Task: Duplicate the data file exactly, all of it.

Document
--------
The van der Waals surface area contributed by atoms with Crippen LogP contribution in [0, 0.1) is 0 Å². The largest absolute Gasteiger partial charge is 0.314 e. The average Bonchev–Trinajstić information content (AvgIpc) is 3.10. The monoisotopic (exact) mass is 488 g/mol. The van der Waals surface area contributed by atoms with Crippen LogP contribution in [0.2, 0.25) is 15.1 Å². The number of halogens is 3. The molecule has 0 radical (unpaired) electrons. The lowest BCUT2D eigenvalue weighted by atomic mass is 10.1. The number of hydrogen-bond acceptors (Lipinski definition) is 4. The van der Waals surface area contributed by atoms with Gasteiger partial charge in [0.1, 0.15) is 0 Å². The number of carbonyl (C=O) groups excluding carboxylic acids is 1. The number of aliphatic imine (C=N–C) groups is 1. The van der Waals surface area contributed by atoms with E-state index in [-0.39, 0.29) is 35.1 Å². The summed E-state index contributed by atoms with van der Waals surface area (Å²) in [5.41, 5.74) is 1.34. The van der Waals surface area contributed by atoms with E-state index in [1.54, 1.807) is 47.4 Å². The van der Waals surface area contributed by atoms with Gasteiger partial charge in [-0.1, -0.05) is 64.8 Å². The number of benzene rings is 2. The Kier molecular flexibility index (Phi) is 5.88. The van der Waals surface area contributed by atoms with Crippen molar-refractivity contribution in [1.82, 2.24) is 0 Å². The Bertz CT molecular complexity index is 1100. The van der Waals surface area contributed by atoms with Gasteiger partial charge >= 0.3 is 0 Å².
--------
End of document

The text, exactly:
The van der Waals surface area contributed by atoms with Crippen LogP contribution in [0, 0.1) is 0 Å². The largest absolute Gasteiger partial charge is 0.314 e. The average Bonchev–Trinajstić information content (AvgIpc) is 3.10. The monoisotopic (exact) mass is 488 g/mol. The van der Waals surface area contributed by atoms with Crippen LogP contribution in [0.2, 0.25) is 15.1 Å². The number of halogens is 3. The molecule has 0 radical (unpaired) electrons. The lowest BCUT2D eigenvalue weighted by atomic mass is 10.1. The number of hydrogen-bond acceptors (Lipinski definition) is 4. The van der Waals surface area contributed by atoms with Gasteiger partial charge in [0.1, 0.15) is 0 Å². The number of carbonyl (C=O) groups excluding carboxylic acids is 1. The number of aliphatic imine (C=N–C) groups is 1. The van der Waals surface area contributed by atoms with E-state index in [-0.39, 0.29) is 35.1 Å². The summed E-state index contributed by atoms with van der Waals surface area (Å²) in [5.41, 5.74) is 1.34. The van der Waals surface area contributed by atoms with E-state index in [1.54, 1.807) is 47.4 Å². The van der Waals surface area contributed by atoms with Gasteiger partial charge in [-0.1, -0.05) is 64.8 Å². The number of benzene rings is 2. The Kier molecular flexibility index (Phi) is 5.88. The van der Waals surface area contributed by atoms with Crippen molar-refractivity contribution in [1.82, 2.24) is 0 Å². The Bertz CT molecular complexity index is 1100. The van der Waals surface area contributed by atoms with Gasteiger partial charge >= 0.3 is 0 Å².